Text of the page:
One story speaks of a 12-year-old girl, whose body was found while renovating the town cemetery. Although she had died around 70 years ago, her body had barely decomposed. The site Elixir of Knowledge explained:
Strangely still, the workers had also noticed that body of the girl had been chained to her coffin. On learning about the discovery, the superstitious inhabitants of Cinco Saltos claimed that the girl’s body had been used in some kind of occult ritual by the town’s several covens. Soon thereafter, some began seeing the ghost of the girl near the cemetery. Regarding the supernatural activity in Cinco Saltos, another disturbing story concerns a crossing which spans Pellegrini Lake that runs through the town.
Witches had once perfumed child sacrifices on the lake and so visitors who tend to cross at night, at times have reported of hearing the ghostly screams of children. Whenever someone made attempts to locate the source of these screams, they would return back without any clue.
4. City of the Dead
Where: Dargavs, Russia
As legend has it, anyone that visits the ancient necropolis that is Dargavs is doomed to die, and thus explains why locals almost never visit this haunted place. The mountainside settlement was once home to Ossetian tribesmen who buried their kin within the 99 tombs and crypts which sprawl across the landscape.
The site, which now goes by the name 'City of the Dead,' perhaps appears innocent at first, but a closer inspection shows that scattering the floor of these cute, misshapen white houses are countless human bones. Combine that with the narrow roads and pervasive fog that envelopes the site and it's hardly surprising this 'village' remains desolate.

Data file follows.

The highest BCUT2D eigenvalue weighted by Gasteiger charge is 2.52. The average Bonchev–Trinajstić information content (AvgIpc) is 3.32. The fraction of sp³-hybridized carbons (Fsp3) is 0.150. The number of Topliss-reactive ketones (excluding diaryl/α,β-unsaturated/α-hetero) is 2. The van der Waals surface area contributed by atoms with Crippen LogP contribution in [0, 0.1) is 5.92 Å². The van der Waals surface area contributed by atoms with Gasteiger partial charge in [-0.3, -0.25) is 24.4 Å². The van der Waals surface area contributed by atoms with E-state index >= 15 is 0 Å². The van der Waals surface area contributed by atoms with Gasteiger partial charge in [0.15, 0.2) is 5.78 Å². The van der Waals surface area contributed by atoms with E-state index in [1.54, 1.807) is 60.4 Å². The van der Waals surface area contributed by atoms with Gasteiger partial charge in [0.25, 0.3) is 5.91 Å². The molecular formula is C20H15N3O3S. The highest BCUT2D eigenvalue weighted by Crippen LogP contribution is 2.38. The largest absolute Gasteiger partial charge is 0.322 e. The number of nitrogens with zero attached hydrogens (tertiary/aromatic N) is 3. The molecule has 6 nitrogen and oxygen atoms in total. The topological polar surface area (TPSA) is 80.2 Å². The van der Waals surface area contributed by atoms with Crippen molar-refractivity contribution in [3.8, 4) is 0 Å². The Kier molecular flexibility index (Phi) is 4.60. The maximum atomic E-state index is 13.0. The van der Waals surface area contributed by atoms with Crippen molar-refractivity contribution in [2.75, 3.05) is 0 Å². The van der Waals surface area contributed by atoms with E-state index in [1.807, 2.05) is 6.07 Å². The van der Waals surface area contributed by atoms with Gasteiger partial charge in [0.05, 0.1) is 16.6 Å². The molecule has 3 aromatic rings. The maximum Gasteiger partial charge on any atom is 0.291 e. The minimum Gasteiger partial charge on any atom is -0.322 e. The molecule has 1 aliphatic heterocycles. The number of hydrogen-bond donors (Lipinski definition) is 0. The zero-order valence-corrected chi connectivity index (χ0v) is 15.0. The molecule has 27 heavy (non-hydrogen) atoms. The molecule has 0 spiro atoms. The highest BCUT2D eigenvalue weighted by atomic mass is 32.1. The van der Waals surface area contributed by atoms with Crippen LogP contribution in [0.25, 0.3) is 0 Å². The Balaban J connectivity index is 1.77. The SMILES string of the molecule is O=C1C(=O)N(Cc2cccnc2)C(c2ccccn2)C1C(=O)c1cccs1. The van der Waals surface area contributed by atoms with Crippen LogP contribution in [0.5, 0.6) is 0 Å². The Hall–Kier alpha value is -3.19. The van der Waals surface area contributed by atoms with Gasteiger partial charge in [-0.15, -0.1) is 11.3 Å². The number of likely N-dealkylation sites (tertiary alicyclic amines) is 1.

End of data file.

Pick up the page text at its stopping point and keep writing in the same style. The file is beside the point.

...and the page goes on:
5. Village of Ghostly Voices
Where: Bara-Hack a.k.a. Pomfret, Connecticut
Nicknamed the 'Village of Ghostly Voices,' the cemetery is the only part of Pomfret left standing following the town's abandonment back in 1890. Those who visit the ruins speak of paranormal activity: disembodied voices, children playing, ghostly horse-drawn buggies, and sightings of bright orbs and streaks of light over the site. And, disturbingly, in 1971, paranormal researcher Paul Eno reported seeing a bearded head "hovering over the cemetery for several minutes."
Clearly when the settlers disbanded over a century ago, they forgot to take some spirits with them.
Bara-Hack is on private property, so one must have permission from the land-owner before visiting.
6. The Pervasive Popobawa
Where: Pemba Island, Zanzibar
The origins of the Popobawa, an evil, shape-shifting spirit, has caused mass hysteria throughout the East African coast since its apparent first sighting in 1965 on the Tanzanian island of Pemba. In Swahili the name translates as 'bat-wing,' which is just one of the forms this spirit has been assumed to take. Striking at night, the beast's attacks can comprise of physical assaults, poltergeist-like behavior and — most feared of all — sodomizing adult men and women.
The last wide-spread panic occurred in 2007 after a spate of attacks were reported and often result in entire families spending their nights awake, huddling together around open fires to ward the spirit away.